Apocalypse Now (1979) is Francis Ford Coppola’s Vietnam War movie about a man’s descent into madness, as he struggles to finish his mission, is very reflective of how it was made.
Since it began its production in 1976, Coppola’s project was doomed to fail. Their shooting location in Manila was subjected to horrible weather conditions–thunderstorms and floods quickly destroyed expensive, custom-built production sets. Coppola’s vision from the onset was to create a war movie with authenticity. He championed expensive casting choices, pursuing big-ticket stars such as Jack Nicholson, Robert Redford, Tommy Lee Jones and Al Pacino. With this kind of ambition and reckless optimism, it comes as no surprise that Coppola ultimately mishandled the budget.
Hearts of Darkness: A Filmmaker’s Apocalypse (1991) is the documentary of Coppola’s wife Eleanor, detailing the making of Apocalypse Now. The project delves into the madness of the film’s production team and is arguably the best documentary about the horrors of filmmaking. Eleanor Coppola went to extreme lengths to capture her husband’s obsession and change of heart while making his film. Despite countless tragedies, one can easily identify Francis Ford Coppola as an inconsiderate egotistic for doggedly trying to push the project forward. Despite multiple Academy Awards already under his belt, it seemed he was trying to prove something with this particularly cursed project.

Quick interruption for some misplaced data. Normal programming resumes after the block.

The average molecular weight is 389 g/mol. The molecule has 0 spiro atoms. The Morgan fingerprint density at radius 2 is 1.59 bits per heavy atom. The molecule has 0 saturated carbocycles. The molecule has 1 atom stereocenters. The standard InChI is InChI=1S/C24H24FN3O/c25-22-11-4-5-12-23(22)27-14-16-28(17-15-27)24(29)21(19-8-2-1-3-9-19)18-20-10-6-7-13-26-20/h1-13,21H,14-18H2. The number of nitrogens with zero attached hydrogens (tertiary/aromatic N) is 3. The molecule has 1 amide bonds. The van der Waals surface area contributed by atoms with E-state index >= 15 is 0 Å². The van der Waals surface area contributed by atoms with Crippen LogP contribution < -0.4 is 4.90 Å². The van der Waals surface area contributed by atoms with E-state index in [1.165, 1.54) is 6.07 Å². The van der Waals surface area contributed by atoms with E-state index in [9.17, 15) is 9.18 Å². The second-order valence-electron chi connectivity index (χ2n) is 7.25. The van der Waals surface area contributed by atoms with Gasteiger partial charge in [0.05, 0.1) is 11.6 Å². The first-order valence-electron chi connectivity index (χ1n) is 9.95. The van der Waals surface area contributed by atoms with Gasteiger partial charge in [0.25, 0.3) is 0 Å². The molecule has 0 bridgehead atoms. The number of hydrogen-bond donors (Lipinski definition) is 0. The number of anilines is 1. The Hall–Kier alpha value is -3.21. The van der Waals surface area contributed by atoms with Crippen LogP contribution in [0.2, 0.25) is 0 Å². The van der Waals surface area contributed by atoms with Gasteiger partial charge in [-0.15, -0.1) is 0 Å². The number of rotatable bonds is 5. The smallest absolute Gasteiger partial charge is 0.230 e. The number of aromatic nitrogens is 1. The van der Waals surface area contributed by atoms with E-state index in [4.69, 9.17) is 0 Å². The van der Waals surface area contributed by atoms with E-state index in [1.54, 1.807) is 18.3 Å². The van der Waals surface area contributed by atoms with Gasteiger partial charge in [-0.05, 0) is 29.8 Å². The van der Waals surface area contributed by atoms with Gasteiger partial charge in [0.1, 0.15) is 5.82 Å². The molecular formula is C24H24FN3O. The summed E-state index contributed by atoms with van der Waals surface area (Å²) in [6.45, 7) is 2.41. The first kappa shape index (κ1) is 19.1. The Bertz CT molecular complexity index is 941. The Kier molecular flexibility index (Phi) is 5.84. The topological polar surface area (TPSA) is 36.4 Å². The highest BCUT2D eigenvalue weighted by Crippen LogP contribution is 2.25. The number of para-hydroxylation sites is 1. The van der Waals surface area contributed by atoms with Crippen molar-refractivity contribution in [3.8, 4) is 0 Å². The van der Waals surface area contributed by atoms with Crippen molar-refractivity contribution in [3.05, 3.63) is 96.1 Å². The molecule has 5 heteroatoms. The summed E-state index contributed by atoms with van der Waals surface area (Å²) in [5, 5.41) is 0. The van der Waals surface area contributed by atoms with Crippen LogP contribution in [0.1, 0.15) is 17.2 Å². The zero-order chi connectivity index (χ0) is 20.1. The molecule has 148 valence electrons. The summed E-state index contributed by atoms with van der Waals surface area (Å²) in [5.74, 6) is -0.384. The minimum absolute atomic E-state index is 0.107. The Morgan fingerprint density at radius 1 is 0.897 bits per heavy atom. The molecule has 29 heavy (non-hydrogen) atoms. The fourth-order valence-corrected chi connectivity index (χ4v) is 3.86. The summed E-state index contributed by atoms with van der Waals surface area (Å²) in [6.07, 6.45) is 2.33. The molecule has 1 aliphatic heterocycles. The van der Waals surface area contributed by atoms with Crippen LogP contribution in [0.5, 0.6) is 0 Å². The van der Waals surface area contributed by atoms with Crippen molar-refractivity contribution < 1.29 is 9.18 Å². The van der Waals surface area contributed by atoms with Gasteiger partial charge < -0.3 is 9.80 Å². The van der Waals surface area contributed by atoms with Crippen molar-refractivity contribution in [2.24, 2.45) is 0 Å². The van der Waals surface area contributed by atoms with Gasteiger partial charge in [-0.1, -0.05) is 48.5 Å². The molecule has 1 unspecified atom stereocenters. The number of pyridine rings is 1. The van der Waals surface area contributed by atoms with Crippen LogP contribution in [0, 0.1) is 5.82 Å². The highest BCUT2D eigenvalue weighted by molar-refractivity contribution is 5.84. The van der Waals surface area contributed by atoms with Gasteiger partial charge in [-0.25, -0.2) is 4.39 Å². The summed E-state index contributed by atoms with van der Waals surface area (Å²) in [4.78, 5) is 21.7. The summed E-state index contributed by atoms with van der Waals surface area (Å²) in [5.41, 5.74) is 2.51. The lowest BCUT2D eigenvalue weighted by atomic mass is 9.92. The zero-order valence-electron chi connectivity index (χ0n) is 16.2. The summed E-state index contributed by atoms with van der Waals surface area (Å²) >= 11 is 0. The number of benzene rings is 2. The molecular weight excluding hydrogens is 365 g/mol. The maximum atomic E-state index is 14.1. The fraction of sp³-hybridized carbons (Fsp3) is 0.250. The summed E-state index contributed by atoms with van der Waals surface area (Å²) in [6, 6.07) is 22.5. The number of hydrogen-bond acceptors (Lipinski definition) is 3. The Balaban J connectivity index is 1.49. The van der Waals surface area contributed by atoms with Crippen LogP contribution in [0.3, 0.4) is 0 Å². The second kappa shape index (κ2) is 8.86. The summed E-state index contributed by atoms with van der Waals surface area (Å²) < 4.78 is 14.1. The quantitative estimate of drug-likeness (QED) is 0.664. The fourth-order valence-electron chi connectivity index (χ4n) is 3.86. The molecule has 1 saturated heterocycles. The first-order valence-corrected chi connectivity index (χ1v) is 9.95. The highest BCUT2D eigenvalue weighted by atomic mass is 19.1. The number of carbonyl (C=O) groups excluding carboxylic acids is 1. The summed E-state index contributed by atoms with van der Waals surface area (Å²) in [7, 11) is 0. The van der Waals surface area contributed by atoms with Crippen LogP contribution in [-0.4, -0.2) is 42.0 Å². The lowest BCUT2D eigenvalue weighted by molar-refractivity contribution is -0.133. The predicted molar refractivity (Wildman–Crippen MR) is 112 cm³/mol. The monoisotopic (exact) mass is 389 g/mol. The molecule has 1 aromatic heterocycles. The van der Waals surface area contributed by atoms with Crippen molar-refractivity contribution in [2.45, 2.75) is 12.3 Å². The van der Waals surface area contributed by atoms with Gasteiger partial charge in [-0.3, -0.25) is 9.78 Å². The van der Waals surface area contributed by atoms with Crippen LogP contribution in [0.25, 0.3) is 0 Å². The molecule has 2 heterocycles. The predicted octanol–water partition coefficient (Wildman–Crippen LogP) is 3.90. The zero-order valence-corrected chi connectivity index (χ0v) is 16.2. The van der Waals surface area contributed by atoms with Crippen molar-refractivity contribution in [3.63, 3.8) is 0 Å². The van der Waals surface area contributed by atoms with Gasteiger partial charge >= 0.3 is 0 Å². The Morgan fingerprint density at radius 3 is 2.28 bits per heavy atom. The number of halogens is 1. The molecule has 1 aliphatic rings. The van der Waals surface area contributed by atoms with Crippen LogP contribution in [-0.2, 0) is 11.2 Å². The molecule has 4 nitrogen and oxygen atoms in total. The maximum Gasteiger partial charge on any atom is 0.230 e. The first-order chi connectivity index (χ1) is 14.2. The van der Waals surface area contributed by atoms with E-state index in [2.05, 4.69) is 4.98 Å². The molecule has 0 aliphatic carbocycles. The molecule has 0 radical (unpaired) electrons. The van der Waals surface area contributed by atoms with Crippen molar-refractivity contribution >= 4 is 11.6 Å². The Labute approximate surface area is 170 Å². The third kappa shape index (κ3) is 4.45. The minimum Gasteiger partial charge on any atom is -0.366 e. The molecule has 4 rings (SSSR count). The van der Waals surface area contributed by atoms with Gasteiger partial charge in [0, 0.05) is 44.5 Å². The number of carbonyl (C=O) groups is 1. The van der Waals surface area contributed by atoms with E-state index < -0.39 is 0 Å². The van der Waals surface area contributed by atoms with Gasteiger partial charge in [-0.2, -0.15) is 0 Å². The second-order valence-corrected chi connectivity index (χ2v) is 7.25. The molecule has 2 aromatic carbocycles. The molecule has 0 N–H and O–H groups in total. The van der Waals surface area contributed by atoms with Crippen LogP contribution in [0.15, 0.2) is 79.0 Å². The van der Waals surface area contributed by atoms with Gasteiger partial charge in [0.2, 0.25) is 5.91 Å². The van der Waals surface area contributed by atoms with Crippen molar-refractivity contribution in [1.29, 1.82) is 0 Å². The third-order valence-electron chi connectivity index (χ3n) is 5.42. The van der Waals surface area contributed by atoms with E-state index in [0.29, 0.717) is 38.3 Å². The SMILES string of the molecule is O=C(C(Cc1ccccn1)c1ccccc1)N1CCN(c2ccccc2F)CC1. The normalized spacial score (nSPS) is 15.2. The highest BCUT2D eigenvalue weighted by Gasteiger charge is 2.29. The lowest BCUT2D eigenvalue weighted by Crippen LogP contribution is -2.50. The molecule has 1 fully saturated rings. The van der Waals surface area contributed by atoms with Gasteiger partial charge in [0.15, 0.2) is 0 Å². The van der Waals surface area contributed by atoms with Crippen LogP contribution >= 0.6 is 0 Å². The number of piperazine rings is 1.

Hearts of Darkness, much like Apocalypse Now, reveals how internal battles can easily interfere with the world around us. But despite the latter movie’s harrowing conclusion, Hearts of Darkness ended in a more positive note, as Apocalypse Now ultimately became an award-winning feature, celebrated in Cannes and the Oscars.